The mix of services varies by segment based primarily on the import or export orientation of local operations in each region. In accordance with the Company's revenue recognition policy (see Note 1. E. to the consolidated financial statements in the Company's annual report on Form 10-K filed on February 27, 2013), almost all freight revenues and related expenses are recorded at origin and shipment profits are split between origin and destination offices by recording a commission fee or profit share revenue at destination and a corresponding commission or profit share expense as a component of origin consolidation costs. The Asia Pacific segment is the Company's largest export oriented region and accounted for 50% of revenues and 40% of operating income for the nine months ended September 30, 2013. Asia Pacific's operating income as a percentage of revenue is lower than other segments due to the largely export nature of operations in that region.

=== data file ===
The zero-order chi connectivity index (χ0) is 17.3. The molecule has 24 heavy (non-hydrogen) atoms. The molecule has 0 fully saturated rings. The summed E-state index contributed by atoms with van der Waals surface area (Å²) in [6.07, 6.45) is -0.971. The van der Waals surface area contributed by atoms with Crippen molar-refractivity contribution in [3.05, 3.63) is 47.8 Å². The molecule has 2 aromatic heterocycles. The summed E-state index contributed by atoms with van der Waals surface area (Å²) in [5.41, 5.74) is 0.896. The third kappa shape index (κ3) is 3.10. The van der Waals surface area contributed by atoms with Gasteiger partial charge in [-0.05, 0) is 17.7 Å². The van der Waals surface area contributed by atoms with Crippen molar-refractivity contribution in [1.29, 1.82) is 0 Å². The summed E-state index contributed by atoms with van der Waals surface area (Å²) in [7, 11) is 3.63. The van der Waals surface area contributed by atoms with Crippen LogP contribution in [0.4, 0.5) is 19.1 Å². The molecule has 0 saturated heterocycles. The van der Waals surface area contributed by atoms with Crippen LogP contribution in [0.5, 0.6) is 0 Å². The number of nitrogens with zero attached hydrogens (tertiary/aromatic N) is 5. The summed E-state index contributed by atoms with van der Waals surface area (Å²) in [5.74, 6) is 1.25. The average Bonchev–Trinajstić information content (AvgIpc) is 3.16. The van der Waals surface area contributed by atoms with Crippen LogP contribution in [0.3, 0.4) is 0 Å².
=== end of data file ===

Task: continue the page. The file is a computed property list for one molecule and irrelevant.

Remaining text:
Strategy and Culture
The Company has pursued a strategy emphasizing organic growth supplemented by certain strategic acquisitions. From the inception of the Company, management has believed that the elements required for a successful global service organization can only be assured through recruiting, training, and ultimately retaining superior personnel. The Company's greatest challenge is now and always has been perpetuating a consistent global corporate culture which demands:
Total dedication, first and foremost, to providing superior customer service;

Compliance with Company policies and government regulations;

Aggressive marketing of all of the Company's service offerings;